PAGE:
Spin-offs and the valley of death

Meanwhile, I’ve been closely watching as the Finnish universities have improved their commercialisation operations. By now they’ve become more adept in preparing academic innovations for commercial use and funding from Tekes has helped a lot. There remains a lot of work to be done but it is highly likely that a growing number of university spin-offs will be seeking private capital in the next years, at least in the fields of life sciences and fintech, where I am most active and have the best visibility to the deal flow.

But there remains a gap to be filled between the within-university pre-commercialisation work and the stage where the companies are mature enough to attract capital from internationals professional VCs. The business angels are not numerous enough and often do not have deep enough pockets to support companies over the valley of death. Active angels also face time restrictions and can not work with many spin-off companies at the same time. Early-stage angel investing is a close-combat sport and exhausting even to the most experienced players.

Meanwhile, it would be wrong to say that the capital is not available – remember the successful rounds of low-quality companies with high valuations. And multimillion VC rounds keep being announced in the Nordics. Unfortunately, the minimum size for a viable VC fund is close to €50m due to regulatory, compliance and commercial reasons and this kind of money has proven impossible to raise & sensibly invest in the seed and crowdfunding stages. Capital is obviously available but it will need to be structured better to be of long-term use in the early stages of company formation.

A vision for the ecosystem

In the vision for the future investing ecosystem in Northern Europe there will certainly be a role to play for all existing players, but the roles will evolve over time. It is always risky to predict the future but here are my assumptions on how the players will adopt to the new environment.

Angels will learn to use the digital platforms to their advantage. In majority of their cases, particularly the smaller and more passive tickets they write, they will start using the platforms much like any retail investor. The platforms do very valuable work when they conduct the heavy-lifting part of legal DD, enabling angels to diversify more easily. In their main cases, of which an angel can have only a few, they will operate much like before except with the added option of inviting other angels (in private rounds) or the crowd (in public rounds) to participate in their cases.

VCs will also learn to use the digital platforms, and this is increasingly already happening. Much of VC learning curve will be similar to the angels, but it would make sense for the VCs to start using the minibonds or other lending functions of the platforms more aggressively. While the best superstars of VCs will always be more likely to be exited in trade sale vs an IPO, there will be a group of very decent cases that are proceeding well but will still need a financing round before the company is ready for e.g. an IPO. Doing a debt-based crowdfunding round is a natural step to raise capital for such companies and prepare the crowd for the IPO, while avoiding dilution.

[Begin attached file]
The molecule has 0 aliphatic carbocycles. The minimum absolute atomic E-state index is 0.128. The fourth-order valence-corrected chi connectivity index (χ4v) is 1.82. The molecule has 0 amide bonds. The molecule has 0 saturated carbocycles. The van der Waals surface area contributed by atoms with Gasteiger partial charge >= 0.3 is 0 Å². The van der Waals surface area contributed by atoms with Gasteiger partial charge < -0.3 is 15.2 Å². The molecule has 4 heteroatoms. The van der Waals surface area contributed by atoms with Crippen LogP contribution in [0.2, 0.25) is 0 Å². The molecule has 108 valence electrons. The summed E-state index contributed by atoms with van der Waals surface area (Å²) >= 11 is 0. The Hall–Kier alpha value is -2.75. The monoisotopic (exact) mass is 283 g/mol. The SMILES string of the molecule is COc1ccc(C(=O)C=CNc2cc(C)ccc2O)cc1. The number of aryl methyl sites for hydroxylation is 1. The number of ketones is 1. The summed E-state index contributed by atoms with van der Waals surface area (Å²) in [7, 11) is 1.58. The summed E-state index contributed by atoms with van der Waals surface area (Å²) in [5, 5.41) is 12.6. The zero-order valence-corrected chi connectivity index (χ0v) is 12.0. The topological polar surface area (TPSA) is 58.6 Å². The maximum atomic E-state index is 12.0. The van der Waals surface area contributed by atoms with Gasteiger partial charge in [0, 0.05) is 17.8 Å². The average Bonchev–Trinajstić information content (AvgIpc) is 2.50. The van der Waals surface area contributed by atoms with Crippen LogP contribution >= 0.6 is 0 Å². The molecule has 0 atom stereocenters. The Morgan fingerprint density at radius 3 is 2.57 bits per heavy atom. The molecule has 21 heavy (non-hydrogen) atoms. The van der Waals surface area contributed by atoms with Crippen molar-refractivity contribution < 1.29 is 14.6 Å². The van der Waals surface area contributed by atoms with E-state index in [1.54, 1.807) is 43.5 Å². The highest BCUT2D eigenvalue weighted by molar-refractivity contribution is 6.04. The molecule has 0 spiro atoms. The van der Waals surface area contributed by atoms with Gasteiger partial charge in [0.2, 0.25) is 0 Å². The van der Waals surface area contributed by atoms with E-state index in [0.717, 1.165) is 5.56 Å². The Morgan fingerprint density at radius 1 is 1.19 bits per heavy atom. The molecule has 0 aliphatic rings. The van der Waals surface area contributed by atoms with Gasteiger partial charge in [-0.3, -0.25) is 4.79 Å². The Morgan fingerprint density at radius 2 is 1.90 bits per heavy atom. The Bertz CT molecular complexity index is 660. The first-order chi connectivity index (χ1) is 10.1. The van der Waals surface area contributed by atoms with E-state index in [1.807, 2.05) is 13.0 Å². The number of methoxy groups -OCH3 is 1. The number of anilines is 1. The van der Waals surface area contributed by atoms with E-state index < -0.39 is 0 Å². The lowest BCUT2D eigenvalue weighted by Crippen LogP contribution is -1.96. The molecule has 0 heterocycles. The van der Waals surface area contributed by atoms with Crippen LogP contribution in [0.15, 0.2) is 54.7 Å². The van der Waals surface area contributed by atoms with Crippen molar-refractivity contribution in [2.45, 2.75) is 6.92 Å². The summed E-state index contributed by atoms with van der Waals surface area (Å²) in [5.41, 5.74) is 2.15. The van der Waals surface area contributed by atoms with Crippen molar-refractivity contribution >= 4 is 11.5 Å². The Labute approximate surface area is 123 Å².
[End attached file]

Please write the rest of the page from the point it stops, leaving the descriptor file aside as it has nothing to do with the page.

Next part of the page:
Platforms will most likely differentiate in their offering and specialize in different parts of the value chain. Some will find a special sector as a speciality, some will continue to focus on a particular region or country, some will build a boiler-room specialty in placing power and some will out-license the technology even more. It is also possible that the ”front office” parts of the platform functionality will grow apart from the ”back office” functionalities like money flow management, cap table management, post-round IR functions. But in any case the platforms will provide very useful digital tools for the angels and retail investors. Articles of association, trade registry extracts and SHAs will be available easily, money-laundring checks done digitally and syndication happens online instead of angels running around the city with paperwork to sign. This is of particular benefit in cross-border investment rounds.

Lead investors of private placements will emerge as new players. Often built as evergreen structures (like Dough), they will be more aloof than genuine business angels but more involved than individual crowd investors. Lead investors will add value primarily by selecting the best cases and improving the value of the cases that go through, but also by pooling smaller investors’ capital into bigger entities, increasing their negotiation power and enabling entry to possible pre-crowdfunding rounds, and guaranteeing enough firepower for the target companies in future rounds – assuming the business develops as expected and pre-defined milestones are met.

Stock markets will benefit and indeed the more numerous growth companies with long cap tables should make the IPOs a natural ”exit method” for companies taken this path. VCs will always have their fund lifecycles and trade sales will play a role but it does not take much imagination to see the emergence of digital platforms and crowdfunding turning the tide back to public markets. Hopefully, we will be able to put the horrible term ”de-equitisation” into history books.


Everything will change but essentially everything will remain the same. Capital has been raised from large numbers of people for thousands of years. Only the technology we use is new. We should always invest responsibly, whatever the latest fad might be.

This article is written by Tero Weckroth


Nina Rudanko

Author Nina Rudanko